[FOM] The liar and the semantics of set theory (expansion)

Roger Bishop Jones rbj at rbjones.com
Wed Oct 2 11:23:09 EDT 2002

On Tuesday 01 October 2002 11:32 pm, Rupert McCallum wrote:

<lots of interesting stuff skipped>

> Well, you're certainly getting closer and closer to "ordinary truth",
> aren't you? Why not just go there?

I'm not at all sure what you mean by "ordinary truth"!

Your discussion which follows involves various hypotheses
about the size of the universe, which suggests that you
are talking about truth in some V(alpha) but not sure which one.
Or do you mean truth in WF?

What I am pondering about is the foundations of (abstract) semantics.

It seems to me that there are three possibilities for where the
buck stops:

1.  Under the Tarskian scheme the buck doesn't stop anywhere.
    To give the semantics of a language you need a metalanguage
which is strictly more expressive (in some unspecified sense)
than the object language, and to give a semantics to the
meta-language you need a meta-meta-language,
and so on into infinite regress.

2.  There exists a universal language (an abstract lingua characteristica)
     in which an abstract semantics can be given to any coherent
language, including itself.

3.   There exist one or more ultimately expressive languages whose
semantics cannot be defined in any language at all.

Option 2 corresponds to a set theoretic semantics along the
lines I have outlined, and is my preference if it can be made to
work well enough.

Option 3 corresponds to interpreting set theory in WF which I
don't like for reasons which I will give shortly.

Option 1, made more habiltable by the possibility of a family
of syntactically identical but semanticall progressive definitions
is my preferred fallback if 2 turns out not to work (which I had
expected to be the case when I started this thread).

My reasons for not liiking WF are as follows:

1.  WF seems to me to be conceptually incoherent.
    This is because it is part of the conception of the cumulative
heirarchy that whenever a collection of stages can be conceived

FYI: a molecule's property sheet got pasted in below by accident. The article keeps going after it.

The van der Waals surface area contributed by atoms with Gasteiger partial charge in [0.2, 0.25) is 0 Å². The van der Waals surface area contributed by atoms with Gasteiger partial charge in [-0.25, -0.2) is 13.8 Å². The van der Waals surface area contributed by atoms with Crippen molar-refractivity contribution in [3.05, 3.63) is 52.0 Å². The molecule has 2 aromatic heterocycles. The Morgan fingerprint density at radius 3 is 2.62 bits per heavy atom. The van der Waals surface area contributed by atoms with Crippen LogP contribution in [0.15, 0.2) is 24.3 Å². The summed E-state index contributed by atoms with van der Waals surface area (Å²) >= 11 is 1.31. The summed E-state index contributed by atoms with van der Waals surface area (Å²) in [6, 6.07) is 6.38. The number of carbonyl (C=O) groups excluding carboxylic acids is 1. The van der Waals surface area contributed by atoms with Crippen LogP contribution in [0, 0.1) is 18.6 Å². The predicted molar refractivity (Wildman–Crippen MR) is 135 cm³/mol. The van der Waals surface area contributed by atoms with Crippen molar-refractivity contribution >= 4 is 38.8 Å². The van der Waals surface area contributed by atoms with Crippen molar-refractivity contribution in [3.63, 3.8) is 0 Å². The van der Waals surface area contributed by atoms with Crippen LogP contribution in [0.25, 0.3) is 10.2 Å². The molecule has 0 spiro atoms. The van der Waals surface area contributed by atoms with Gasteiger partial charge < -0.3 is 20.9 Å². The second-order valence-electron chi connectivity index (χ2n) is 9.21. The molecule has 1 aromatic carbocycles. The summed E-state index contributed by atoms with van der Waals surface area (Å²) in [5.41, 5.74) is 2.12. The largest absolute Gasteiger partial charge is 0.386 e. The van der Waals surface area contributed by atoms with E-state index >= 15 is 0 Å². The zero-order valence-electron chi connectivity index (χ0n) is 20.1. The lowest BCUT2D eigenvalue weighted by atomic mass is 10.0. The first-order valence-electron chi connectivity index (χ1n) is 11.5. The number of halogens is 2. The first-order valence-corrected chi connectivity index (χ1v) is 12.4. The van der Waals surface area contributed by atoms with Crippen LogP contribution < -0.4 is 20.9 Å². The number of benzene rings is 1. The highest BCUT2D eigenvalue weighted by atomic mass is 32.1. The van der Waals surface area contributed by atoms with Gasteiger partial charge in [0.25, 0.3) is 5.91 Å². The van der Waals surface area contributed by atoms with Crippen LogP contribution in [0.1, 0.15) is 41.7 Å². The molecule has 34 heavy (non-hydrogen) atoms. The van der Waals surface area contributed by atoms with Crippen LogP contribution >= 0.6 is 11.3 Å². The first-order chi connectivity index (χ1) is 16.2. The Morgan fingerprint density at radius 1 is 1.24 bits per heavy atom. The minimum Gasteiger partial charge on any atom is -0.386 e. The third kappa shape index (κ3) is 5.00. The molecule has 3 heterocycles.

of, then there is a stage which follows all those stages.
And yet WF is conceived of as completed without any
further stages to follow.
It seems to me built into the conception of WF that its can never
be completed, i.e. that all there can be are the V(alpha) for the
various ordinals, but no WF, just as there can be no set of all
ordinals (and I don't think it helps to make it a class, you still
have to explain why it isn't an ordinal).

2.  Putting aside my reservations about the conceptual coherence
    of WF, if truth in set theory is identified with truth in WF then
it is bivalent and diagonalization shows that it is not definable
in set theory.
So it looks like we then have a language which has a semantics
which can only be described informally.
Well I'm happy that at some stage we have to fall back on
informal explanations, but I think it odd that there should be
some definite point at which we have no choice.

If you had in mind some meaning for "ordinary truth"
other than "true in WF" then I'd appreciate an explanation.

I agree that my best formulation to date of a self defining
notion of set theoretic truth is still not everything one might
hope for.
It does allow axioms asserting the existence of arbitrarily
large cardinals, but does not allow axioms the effect of
which is to strengthen the closure properties of the universe
of discourse (so that one never reaches a point beyond
which all inaccessibles yield models).

So even if these reflexive semantics work, we may indeed
still be looking at an endless sequence of some kind.
However, in this case, I think I prefer an endless
sequence of refinements to the semantics of a near universal
language capable of defining its own semantics to
the infinite regression through meta-languages.

Roger Jones


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